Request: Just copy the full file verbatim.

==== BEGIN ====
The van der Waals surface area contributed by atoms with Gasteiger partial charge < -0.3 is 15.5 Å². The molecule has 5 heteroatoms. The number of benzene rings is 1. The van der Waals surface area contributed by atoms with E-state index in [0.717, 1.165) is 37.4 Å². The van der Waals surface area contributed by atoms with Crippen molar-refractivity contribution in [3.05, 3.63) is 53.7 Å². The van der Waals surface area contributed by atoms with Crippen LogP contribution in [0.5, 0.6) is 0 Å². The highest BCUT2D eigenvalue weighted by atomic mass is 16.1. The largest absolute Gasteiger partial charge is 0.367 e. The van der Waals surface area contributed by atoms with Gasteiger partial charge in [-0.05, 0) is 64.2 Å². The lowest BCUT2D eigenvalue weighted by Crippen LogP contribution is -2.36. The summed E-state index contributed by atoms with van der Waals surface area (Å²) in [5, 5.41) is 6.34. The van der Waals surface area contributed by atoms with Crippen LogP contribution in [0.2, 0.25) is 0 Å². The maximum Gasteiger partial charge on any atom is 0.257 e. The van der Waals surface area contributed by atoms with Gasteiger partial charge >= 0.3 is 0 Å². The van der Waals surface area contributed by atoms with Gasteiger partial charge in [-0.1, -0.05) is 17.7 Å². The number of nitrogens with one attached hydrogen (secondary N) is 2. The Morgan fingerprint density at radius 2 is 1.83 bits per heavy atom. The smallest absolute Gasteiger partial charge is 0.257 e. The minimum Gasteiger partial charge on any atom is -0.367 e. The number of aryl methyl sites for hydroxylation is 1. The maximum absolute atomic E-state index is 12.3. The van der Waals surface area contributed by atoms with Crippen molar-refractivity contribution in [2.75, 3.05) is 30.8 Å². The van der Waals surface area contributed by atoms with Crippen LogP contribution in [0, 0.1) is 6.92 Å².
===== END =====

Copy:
The van der Waals surface area contributed by atoms with Gasteiger partial charge < -0.3 is 15.5 Å². The molecule has 5 heteroatoms. The number of benzene rings is 1. The van der Waals surface area contributed by atoms with E-state index in [0.717, 1.165) is 37.4 Å². The van der Waals surface area contributed by atoms with Crippen molar-refractivity contribution in [3.05, 3.63) is 53.7 Å². The van der Waals surface area contributed by atoms with Crippen LogP contribution in [0.5, 0.6) is 0 Å². The highest BCUT2D eigenvalue weighted by atomic mass is 16.1. The largest absolute Gasteiger partial charge is 0.367 e. The van der Waals surface area contributed by atoms with Gasteiger partial charge in [-0.05, 0) is 64.2 Å². The lowest BCUT2D eigenvalue weighted by Crippen LogP contribution is -2.36. The summed E-state index contributed by atoms with van der Waals surface area (Å²) in [5, 5.41) is 6.34. The van der Waals surface area contributed by atoms with Crippen LogP contribution in [0.2, 0.25) is 0 Å². The maximum Gasteiger partial charge on any atom is 0.257 e. The van der Waals surface area contributed by atoms with Gasteiger partial charge >= 0.3 is 0 Å². The van der Waals surface area contributed by atoms with Gasteiger partial charge in [-0.1, -0.05) is 17.7 Å². The number of nitrogens with one attached hydrogen (secondary N) is 2. The Morgan fingerprint density at radius 2 is 1.83 bits per heavy atom. The smallest absolute Gasteiger partial charge is 0.257 e. The minimum Gasteiger partial charge on any atom is -0.367 e. The number of aryl methyl sites for hydroxylation is 1. The maximum absolute atomic E-state index is 12.3. The van der Waals surface area contributed by atoms with Crippen molar-refractivity contribution in [2.75, 3.05) is 30.8 Å². The van der Waals surface area contributed by atoms with Crippen LogP contribution in [0, 0.1) is 6.92 Å².